This week I attended a vigil at my local city hall for the victims of the mosque shooting in Quebec City in 2017. This year the event was much more inter-religious. I wondered if this was because of the shooting in the Synagogue in Pittsburgh. There was representation from the Jewish community, the Hindu community, the Sikh community, the Buddhist community, the Christian community, and the Indigenous community. The Hindu community had experienced their own tragedy when their temple was burned down just after 9/11, mistaken for a mosque.
The speeches were generally empathetic and uplifting. I appreciated especially the Jewish perspective. One Rabbi, after asking permission, put on his prayer shawl and blew his Shofar. The general themes revolved around increasing Islamophobia and, more generally, increasing hate speech affecting all religious communities. I left the event hopeful that we can work together as faith communities to counter increasing intolerance.
I did feel that something was missing though. The Christian sister who gave a short speech from a mainline Christian denomination spoke on solidarity and justice. She sought to make connections with the different faith groups present. What was missing? The Muslim speakers did not hesitate to mention the prophet Muhammad. One also mentioned a story about Jesus and his disciples from the Quran. The Hindu speaker did not hesitate to speak from a Hindu perspective. The Jewish speaker quoted the Bible. I would have liked to have heard the name of Jesus mentioned from a Christian perspective. Perhaps the Christian speaker could have begun with “peace to you all in the holy name of Jesus whom we honor.”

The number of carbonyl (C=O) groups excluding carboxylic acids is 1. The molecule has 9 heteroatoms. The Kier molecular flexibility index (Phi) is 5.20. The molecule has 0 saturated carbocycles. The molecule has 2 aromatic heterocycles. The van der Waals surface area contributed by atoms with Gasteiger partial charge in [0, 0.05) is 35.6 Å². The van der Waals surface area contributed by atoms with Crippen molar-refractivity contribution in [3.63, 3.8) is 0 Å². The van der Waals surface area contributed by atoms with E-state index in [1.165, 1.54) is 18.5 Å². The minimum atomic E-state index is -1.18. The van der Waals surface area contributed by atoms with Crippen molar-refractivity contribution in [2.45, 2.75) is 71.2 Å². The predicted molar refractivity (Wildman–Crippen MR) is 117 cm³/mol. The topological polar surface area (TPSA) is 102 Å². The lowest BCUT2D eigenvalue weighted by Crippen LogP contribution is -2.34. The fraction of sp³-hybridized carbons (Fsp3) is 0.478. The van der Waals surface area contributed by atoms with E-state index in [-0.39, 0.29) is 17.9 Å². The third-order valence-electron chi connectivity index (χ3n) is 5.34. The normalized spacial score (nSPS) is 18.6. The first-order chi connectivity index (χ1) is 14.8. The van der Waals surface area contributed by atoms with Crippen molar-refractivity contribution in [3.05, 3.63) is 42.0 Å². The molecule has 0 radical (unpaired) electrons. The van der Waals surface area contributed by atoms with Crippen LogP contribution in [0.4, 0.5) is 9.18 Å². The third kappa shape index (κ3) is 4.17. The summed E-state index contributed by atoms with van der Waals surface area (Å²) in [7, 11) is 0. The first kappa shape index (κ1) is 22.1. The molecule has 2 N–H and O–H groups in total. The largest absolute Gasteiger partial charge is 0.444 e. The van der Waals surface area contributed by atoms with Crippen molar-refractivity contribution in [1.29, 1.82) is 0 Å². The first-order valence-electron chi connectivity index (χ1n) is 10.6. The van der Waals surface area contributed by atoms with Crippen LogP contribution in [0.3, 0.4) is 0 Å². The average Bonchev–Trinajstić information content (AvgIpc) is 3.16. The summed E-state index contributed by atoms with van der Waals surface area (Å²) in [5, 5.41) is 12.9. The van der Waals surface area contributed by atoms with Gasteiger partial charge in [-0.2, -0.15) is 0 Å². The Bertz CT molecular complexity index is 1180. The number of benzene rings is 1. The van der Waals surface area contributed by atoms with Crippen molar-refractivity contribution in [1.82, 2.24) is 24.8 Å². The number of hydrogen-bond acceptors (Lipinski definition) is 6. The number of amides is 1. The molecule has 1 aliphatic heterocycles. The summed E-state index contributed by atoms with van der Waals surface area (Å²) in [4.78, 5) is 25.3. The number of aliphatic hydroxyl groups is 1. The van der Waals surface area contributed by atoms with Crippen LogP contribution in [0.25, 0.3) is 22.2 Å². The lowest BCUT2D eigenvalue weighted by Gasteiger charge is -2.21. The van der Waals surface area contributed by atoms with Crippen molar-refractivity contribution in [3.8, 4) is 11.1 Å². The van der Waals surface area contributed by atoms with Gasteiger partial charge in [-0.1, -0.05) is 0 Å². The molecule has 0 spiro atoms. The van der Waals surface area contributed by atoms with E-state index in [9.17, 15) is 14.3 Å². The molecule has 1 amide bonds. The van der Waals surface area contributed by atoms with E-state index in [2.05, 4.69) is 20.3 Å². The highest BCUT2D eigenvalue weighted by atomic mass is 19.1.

Of course it is easy for me to criticize, not being involved in a more formal role. I think the underlying problem is that evangelicals (and here I am including our Reformed community) are not at the table. Inter-religious events are often attended by our mainline Christian brothers and sisters and I appreciate their efforts to work for understanding and peace. Evangelicals have been slow to enter into these kinds of inter-religious events and dialogues. This leaves a big gap in the way Christians present our faith tradition at these events. Only one Christian perspective is evident, and our friends of other religious traditions get an incomplete picture of the Christian faith.
Where are the evangelicals? Let’s step up and get involved in inter-religious dialogue. Let’s pray and act so that the name of Jesus is honored in these settings.